Transforming Libraries – Community Engagement

Community Engagement

Community Engagement Overview

SPPL is co-creating with community a vision for its library spaces. Community input shaped SPPL’s initial Strategic Direction, which includes a goal to invest in spaces that are safe, inviting, affirming, and comfortable for people of all cultures, abilities, and communities. Using the Strategic Direction as a springboard, SPPL further engaged with the community to create a Facilities Direction, opens a new window that steers its capital vision for library buildings.  

To create community-informed schematic designs for Hayden Heights, Hamline Midway, and Riverview, we designed an equity-centered community engagement process with our design partner, LSE Architects. Together, we sought to ensure historically excluded perspectives and communities were at the center of this work. Our community engagement efforts included the voices of young people, BIPOC communities, people who identify as trans or non-binary, and people with disabilities.

Read a summary of the Transforming Libraries’ Community Engagement and Design process.

The Community Engagment Journey


3,000 people participated in the Strategic Direction process in 2018-19.

What we heard: From the Strategic Direction process, we heard that residents want to invest in library spaces that are safe, inviting, affirming, and comfortable for people of all cultures, abilities, and communities.


1,680 people completed surveys and 110 people participated in neighborhood forums on library facilities wants and needs to inform the Facilities Direction in 2019.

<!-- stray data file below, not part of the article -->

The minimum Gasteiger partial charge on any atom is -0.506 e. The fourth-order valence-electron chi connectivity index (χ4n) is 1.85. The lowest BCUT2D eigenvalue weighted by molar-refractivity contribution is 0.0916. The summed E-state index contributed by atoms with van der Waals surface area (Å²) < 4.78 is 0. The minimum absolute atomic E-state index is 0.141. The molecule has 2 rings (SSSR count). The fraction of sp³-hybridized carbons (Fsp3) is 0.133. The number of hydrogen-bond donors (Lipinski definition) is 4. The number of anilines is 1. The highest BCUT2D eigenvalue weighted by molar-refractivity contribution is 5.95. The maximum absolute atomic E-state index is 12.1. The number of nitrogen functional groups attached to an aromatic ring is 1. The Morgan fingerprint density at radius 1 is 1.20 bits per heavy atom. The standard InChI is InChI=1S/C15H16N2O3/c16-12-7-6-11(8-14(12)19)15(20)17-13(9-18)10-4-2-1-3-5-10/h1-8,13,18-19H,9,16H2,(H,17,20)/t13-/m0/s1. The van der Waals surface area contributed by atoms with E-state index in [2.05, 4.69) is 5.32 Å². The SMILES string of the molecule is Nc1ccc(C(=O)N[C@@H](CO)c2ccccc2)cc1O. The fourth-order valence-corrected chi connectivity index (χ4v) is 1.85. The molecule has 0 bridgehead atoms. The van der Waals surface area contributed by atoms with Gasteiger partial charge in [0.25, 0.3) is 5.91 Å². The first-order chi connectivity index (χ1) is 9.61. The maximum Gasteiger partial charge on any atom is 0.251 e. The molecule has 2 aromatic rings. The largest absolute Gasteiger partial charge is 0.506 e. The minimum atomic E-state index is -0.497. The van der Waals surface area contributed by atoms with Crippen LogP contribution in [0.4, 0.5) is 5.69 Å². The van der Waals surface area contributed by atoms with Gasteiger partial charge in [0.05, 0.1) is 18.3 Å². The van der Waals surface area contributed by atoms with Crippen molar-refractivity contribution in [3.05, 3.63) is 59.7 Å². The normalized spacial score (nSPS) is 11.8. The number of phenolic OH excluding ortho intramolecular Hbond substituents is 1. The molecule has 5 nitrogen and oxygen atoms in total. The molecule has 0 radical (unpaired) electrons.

What we heard: From the 2020 Facilities Direction process, we heard that, across demographics, libraries were valued as a place for exposure to new things and people, and as a place to have connections with other people. Library users identified a desire to:

  • Better understand what the library offers
  • Feel a stronger sense of belonging
  • Feel they have a space to go for their use, including multiple needs and uses for a diverse community
  • Understand what their library is and how library uses and culture have shifted over time
  • Have quality settings and unique niches that they don’t have at their homes, including technology access and bringing spaces up to quality and modern standards
  • Create initiatives to bring the neighborhoods together
  • Create opportunity to increase the duration of stay


35+ letters and testimonials were shared with City leaders as part of the Capital Investment Budget process & 47 youth shared their desires for library buildings at youth-led youth engagement workshops in 2021.

What we heard: From Youth Leadership Initiative (YLI) engagement with teenagers, we heard that the teenagers would like libraries to have more quiet study spaces, a teen designated space, and large windows.


LSE Architects was hired to lead a community engagement and design development process for the three priority libraries.